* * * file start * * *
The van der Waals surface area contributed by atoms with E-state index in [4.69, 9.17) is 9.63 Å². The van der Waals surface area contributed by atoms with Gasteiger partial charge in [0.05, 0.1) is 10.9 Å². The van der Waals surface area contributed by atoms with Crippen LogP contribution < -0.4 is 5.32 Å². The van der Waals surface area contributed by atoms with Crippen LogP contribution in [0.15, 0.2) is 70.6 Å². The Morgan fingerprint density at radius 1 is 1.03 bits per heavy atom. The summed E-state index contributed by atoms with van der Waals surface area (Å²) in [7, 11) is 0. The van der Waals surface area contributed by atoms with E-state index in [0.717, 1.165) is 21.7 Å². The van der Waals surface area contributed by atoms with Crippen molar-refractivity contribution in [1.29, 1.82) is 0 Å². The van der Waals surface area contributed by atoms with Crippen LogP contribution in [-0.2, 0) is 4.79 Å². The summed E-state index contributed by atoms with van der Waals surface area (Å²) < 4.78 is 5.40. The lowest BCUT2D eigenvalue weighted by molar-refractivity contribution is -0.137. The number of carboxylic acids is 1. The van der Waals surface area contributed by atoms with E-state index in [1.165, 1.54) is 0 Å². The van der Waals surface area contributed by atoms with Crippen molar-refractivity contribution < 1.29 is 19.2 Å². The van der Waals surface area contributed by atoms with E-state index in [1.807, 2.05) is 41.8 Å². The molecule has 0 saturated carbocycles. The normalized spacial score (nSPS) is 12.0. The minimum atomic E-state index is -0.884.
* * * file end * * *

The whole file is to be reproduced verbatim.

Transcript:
The van der Waals surface area contributed by atoms with E-state index in [4.69, 9.17) is 9.63 Å². The van der Waals surface area contributed by atoms with Gasteiger partial charge in [0.05, 0.1) is 10.9 Å². The van der Waals surface area contributed by atoms with Crippen LogP contribution < -0.4 is 5.32 Å². The van der Waals surface area contributed by atoms with Crippen LogP contribution in [0.15, 0.2) is 70.6 Å². The Morgan fingerprint density at radius 1 is 1.03 bits per heavy atom. The summed E-state index contributed by atoms with van der Waals surface area (Å²) in [7, 11) is 0. The van der Waals surface area contributed by atoms with E-state index in [0.717, 1.165) is 21.7 Å². The van der Waals surface area contributed by atoms with Crippen molar-refractivity contribution in [1.29, 1.82) is 0 Å². The van der Waals surface area contributed by atoms with Crippen LogP contribution in [-0.2, 0) is 4.79 Å². The summed E-state index contributed by atoms with van der Waals surface area (Å²) < 4.78 is 5.40. The lowest BCUT2D eigenvalue weighted by molar-refractivity contribution is -0.137. The number of carboxylic acids is 1. The van der Waals surface area contributed by atoms with E-state index in [1.165, 1.54) is 0 Å². The van der Waals surface area contributed by atoms with Crippen molar-refractivity contribution < 1.29 is 19.2 Å². The van der Waals surface area contributed by atoms with E-state index in [1.807, 2.05) is 41.8 Å². The molecule has 0 saturated carbocycles. The normalized spacial score (nSPS) is 12.0. The minimum atomic E-state index is -0.884.